The volatility true ETFs are all straight short-term focus plays on the VIX futures. ProShares VIX Short-Term Futures ETF (NYSEARCA:VIXY) is the plain vanilla ETF, ProShares Ultra VIX Short-Term Futures ETF (NYSEARCA:UVXY) the (2x) leveraged ETF, and ProShares Short VIX Short-Term Futures ETF (NYSEARCA:SVXY) the inverse, or short position ETF.

The VIX itself, from which all these derive, being an Index, not an ETF, cannot be invested in directly. But the VIX does have options trading on it, used largely by market professionals. The options can be employed to create a "synthetic" instrument - buy an at the market call, sell a similar put, to be long the VIX, or the reverse for a bear position.

And since it is an optioned product we can derive market-maker price range expectations for it, as we do daily for over 2,000 other stocks and ETFs. Here is what the market pros are currently betting on for the VIX, and how their perceptions have been trending in the past 6 months.

The options-based approach to uncertainty is superior to the historical, "normal statistics" approach to price volatility because it embeds forward-looking anticipations in its process. That way it reflects the dynamic, changing nature of risk and avoids the static presumption.

These price range forecasts provide an additional dimension to the VIX, since we can allocate the uncertainty that others are forced to work with into upside and downside prospects, separated by the current market quote. One part is the hurtful risk portion, and the other being the opportunity complement. Which is which depends upon the "long" or "short" posture the investor adopts.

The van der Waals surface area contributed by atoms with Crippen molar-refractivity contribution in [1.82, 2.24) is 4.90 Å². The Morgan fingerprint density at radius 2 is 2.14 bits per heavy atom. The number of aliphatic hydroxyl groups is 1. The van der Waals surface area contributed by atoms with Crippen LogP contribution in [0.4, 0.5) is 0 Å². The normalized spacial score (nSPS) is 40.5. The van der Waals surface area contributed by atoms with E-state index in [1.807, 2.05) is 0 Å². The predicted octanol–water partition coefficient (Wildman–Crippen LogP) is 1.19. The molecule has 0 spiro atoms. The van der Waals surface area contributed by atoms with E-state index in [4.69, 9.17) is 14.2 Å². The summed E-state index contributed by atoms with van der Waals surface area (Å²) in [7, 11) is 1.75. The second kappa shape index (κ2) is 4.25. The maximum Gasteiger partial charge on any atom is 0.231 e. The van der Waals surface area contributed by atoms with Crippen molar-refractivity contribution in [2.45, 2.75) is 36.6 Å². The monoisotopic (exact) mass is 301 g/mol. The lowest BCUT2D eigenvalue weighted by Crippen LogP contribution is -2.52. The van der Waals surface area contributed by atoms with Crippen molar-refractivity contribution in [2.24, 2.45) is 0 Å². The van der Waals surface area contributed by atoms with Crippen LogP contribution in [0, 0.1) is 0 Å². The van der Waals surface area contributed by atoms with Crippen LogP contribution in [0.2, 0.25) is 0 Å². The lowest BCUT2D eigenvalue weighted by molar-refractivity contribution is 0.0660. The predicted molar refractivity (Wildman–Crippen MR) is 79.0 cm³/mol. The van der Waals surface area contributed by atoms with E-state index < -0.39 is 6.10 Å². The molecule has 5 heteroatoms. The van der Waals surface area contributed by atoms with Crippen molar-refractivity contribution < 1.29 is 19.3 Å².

Our standard analytical procedure is to examine how a subject's price has behaved in the past, following all varied levels of balance between those risk and reward prospects. There is no guarantee that future behavior will duplicate the past. But it probably helps in choosing between alternative investments to know which ones have had better odds of profitable prior experiences at present forecast proportions.

To simplify that process we create a single-number balance-metric we call the "Range Index." It is the current market price's position in a span where the low forecast = zero and the high forecast = 100.

The following table shows how Range Indexes for the VIX Index have been followed by S&P500 Index prices during the past 4+ years, including the 2008-9 market crisis. The numbers in the body of the table are annualized rates of SPX price change, to allow easy comparisons between the progressively longer periods. The 16 weekly-interval columns have a maximum of just under 4 months.

It seems evident that higher VIX Range Indexes are associated, in longer holding time periods, with higher rates of return and have odds of winning (not shown) better than 3 out of 4. But the number of these opportunities are limited. The table's second column tells that double-digit gain rates are constrained mostly to fewer than 100 instances out of 1100+.

These are worthwhile overall market opportunities, but we regularly see far more attractive potentials in specific stocks and ETFs on an every-day basis. The current VIX Range Index is 17, at the opposite (top) end of the Range Index scale where there are no big payoffs, excluding those very short holding periods.

The same kind of analysis on the Volatility ETFs does not produce anything competitive with either our minimum commitment standards, or alternative opportunities. Still, here is their current review:

Disclosure: I have no positions in any stocks mentioned, and no plans to initiate any positions within the next 72 hours. I wrote this article myself, and it expresses my own opinions. I am not receiving compensation for it (other than from Seeking Alpha). I have no business relationship with any company whose stock is mentioned in this article.